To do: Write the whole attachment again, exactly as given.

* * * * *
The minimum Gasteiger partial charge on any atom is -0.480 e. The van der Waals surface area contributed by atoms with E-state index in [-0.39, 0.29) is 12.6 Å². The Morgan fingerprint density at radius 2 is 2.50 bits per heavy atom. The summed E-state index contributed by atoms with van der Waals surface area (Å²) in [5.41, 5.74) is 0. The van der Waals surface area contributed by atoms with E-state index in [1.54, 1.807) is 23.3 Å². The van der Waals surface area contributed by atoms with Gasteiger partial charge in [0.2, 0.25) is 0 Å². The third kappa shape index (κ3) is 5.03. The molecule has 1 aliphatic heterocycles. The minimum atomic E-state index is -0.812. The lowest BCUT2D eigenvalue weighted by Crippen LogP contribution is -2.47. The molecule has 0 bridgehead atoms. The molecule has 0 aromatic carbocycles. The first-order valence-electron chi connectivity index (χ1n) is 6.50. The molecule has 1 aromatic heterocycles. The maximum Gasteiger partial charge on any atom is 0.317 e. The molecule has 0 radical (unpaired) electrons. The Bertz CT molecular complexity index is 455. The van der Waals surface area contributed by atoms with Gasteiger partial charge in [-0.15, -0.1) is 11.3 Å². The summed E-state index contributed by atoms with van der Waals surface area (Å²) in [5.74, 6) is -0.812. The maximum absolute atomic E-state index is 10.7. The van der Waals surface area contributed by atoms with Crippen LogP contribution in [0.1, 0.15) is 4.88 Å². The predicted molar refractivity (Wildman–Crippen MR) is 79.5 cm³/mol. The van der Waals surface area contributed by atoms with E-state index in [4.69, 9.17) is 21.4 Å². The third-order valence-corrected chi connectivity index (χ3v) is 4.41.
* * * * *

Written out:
The minimum Gasteiger partial charge on any atom is -0.480 e. The van der Waals surface area contributed by atoms with E-state index in [-0.39, 0.29) is 12.6 Å². The Morgan fingerprint density at radius 2 is 2.50 bits per heavy atom. The summed E-state index contributed by atoms with van der Waals surface area (Å²) in [5.41, 5.74) is 0. The van der Waals surface area contributed by atoms with E-state index in [1.54, 1.807) is 23.3 Å². The van der Waals surface area contributed by atoms with Gasteiger partial charge in [0.2, 0.25) is 0 Å². The third kappa shape index (κ3) is 5.03. The molecule has 1 aliphatic heterocycles. The minimum atomic E-state index is -0.812. The lowest BCUT2D eigenvalue weighted by Crippen LogP contribution is -2.47. The molecule has 0 bridgehead atoms. The molecule has 0 aromatic carbocycles. The first-order valence-electron chi connectivity index (χ1n) is 6.50. The molecule has 1 aromatic heterocycles. The maximum Gasteiger partial charge on any atom is 0.317 e. The molecule has 0 radical (unpaired) electrons. The Bertz CT molecular complexity index is 455. The van der Waals surface area contributed by atoms with Gasteiger partial charge in [-0.15, -0.1) is 11.3 Å². The summed E-state index contributed by atoms with van der Waals surface area (Å²) in [5.74, 6) is -0.812. The maximum absolute atomic E-state index is 10.7. The van der Waals surface area contributed by atoms with Crippen LogP contribution in [0.1, 0.15) is 4.88 Å². The predicted molar refractivity (Wildman–Crippen MR) is 79.5 cm³/mol. The van der Waals surface area contributed by atoms with E-state index in [4.69, 9.17) is 21.4 Å². The third-order valence-corrected chi connectivity index (χ3v) is 4.41.